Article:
Events of the year: Nobel Prize in 2013
Science is full of famous pairs: Salk and Sabin, Watson and Crick, Orville and Wilbur. We know who they are, we know what they did, we feel incomplete saying the name of one without the other. But Higgs and Englert? Not so much, at least not until today, when the two were awarded the 2013 Nobel Prize in Physics. The global applause they’re suddenly enjoying is well past due—49 years past due by some accountings.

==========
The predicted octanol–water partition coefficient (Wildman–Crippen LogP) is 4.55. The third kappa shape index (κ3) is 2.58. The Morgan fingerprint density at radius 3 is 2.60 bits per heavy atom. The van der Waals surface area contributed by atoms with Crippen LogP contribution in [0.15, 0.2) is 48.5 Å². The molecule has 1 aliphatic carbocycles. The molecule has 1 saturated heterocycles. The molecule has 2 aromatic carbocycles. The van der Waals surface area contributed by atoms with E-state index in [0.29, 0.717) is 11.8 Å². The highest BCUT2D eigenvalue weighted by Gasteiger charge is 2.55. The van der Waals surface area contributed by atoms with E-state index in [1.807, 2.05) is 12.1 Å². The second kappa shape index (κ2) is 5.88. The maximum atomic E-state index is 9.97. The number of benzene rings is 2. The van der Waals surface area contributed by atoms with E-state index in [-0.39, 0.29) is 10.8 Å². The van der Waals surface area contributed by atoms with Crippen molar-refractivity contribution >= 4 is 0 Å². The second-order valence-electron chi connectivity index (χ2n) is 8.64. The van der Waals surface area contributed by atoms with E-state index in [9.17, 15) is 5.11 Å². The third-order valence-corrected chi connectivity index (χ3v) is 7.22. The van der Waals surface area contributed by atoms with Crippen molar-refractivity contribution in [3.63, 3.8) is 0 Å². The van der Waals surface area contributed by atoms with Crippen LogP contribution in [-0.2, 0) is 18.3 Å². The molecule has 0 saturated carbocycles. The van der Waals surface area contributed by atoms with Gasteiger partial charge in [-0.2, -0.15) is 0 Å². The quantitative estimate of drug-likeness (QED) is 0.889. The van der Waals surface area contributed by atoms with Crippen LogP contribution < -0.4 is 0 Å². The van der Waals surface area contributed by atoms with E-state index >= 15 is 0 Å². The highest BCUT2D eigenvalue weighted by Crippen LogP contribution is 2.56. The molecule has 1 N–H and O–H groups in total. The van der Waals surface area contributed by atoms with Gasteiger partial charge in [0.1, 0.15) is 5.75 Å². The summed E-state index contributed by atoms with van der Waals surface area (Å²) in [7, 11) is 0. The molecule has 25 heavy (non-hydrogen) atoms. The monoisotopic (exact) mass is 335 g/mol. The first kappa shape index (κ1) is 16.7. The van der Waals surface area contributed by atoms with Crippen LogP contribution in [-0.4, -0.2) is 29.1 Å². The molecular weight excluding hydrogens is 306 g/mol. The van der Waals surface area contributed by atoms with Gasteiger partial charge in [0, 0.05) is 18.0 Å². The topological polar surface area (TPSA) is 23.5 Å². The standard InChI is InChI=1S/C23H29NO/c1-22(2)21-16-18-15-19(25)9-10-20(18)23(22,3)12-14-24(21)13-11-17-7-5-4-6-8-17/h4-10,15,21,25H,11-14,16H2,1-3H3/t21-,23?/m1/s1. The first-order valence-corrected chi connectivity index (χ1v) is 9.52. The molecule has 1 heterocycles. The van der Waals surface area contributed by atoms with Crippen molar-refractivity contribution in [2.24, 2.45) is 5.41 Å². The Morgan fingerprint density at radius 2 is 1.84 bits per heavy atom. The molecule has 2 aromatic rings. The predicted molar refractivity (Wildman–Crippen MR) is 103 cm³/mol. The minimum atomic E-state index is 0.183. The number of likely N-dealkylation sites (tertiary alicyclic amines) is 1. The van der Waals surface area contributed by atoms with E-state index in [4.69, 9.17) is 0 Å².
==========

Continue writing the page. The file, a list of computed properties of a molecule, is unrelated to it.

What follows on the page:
It was in 1964 that François Englert, now 80, and Peter Higgs, now 84, effectively saved the universe—if not from destruction then from irrationality. The existence of mass is not a sure thing, even in a cosmos like ours that is so full of gas and dust and what Carl Sagan memorably called stuff. Something must confer mass, giving energetic particles what we think of as solidity. That something, Englert reasoned in a 1964 paper—which…
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